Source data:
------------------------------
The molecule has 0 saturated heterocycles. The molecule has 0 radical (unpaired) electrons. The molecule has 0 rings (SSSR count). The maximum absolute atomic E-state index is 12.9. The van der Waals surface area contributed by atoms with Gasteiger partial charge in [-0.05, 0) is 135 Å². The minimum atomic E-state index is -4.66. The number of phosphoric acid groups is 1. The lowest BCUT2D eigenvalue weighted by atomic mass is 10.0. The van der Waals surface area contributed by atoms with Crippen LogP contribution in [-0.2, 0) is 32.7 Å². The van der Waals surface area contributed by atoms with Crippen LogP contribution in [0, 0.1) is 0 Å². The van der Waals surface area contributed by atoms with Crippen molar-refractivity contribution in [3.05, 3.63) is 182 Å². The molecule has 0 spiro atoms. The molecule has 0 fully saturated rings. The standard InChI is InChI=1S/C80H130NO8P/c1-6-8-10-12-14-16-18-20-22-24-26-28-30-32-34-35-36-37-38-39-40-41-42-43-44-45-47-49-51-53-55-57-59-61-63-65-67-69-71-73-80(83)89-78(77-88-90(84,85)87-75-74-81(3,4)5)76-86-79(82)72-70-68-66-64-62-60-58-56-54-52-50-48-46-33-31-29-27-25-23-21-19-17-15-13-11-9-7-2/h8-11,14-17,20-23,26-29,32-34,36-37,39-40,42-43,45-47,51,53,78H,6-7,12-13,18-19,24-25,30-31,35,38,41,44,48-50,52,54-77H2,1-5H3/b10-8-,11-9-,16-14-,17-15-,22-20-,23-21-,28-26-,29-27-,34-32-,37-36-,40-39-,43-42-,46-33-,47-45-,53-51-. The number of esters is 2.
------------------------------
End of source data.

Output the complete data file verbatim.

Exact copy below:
The molecule has 0 saturated heterocycles. The molecule has 0 radical (unpaired) electrons. The molecule has 0 rings (SSSR count). The maximum absolute atomic E-state index is 12.9. The van der Waals surface area contributed by atoms with Gasteiger partial charge in [-0.05, 0) is 135 Å². The minimum atomic E-state index is -4.66. The number of phosphoric acid groups is 1. The lowest BCUT2D eigenvalue weighted by atomic mass is 10.0. The van der Waals surface area contributed by atoms with Crippen LogP contribution in [-0.2, 0) is 32.7 Å². The van der Waals surface area contributed by atoms with Crippen LogP contribution in [0, 0.1) is 0 Å². The van der Waals surface area contributed by atoms with Crippen molar-refractivity contribution in [3.05, 3.63) is 182 Å². The molecule has 0 spiro atoms. The molecule has 0 fully saturated rings. The standard InChI is InChI=1S/C80H130NO8P/c1-6-8-10-12-14-16-18-20-22-24-26-28-30-32-34-35-36-37-38-39-40-41-42-43-44-45-47-49-51-53-55-57-59-61-63-65-67-69-71-73-80(83)89-78(77-88-90(84,85)87-75-74-81(3,4)5)76-86-79(82)72-70-68-66-64-62-60-58-56-54-52-50-48-46-33-31-29-27-25-23-21-19-17-15-13-11-9-7-2/h8-11,14-17,20-23,26-29,32-34,36-37,39-40,42-43,45-47,51,53,78H,6-7,12-13,18-19,24-25,30-31,35,38,41,44,48-50,52,54-77H2,1-5H3/b10-8-,11-9-,16-14-,17-15-,22-20-,23-21-,28-26-,29-27-,34-32-,37-36-,40-39-,43-42-,46-33-,47-45-,53-51-. The number of esters is 2.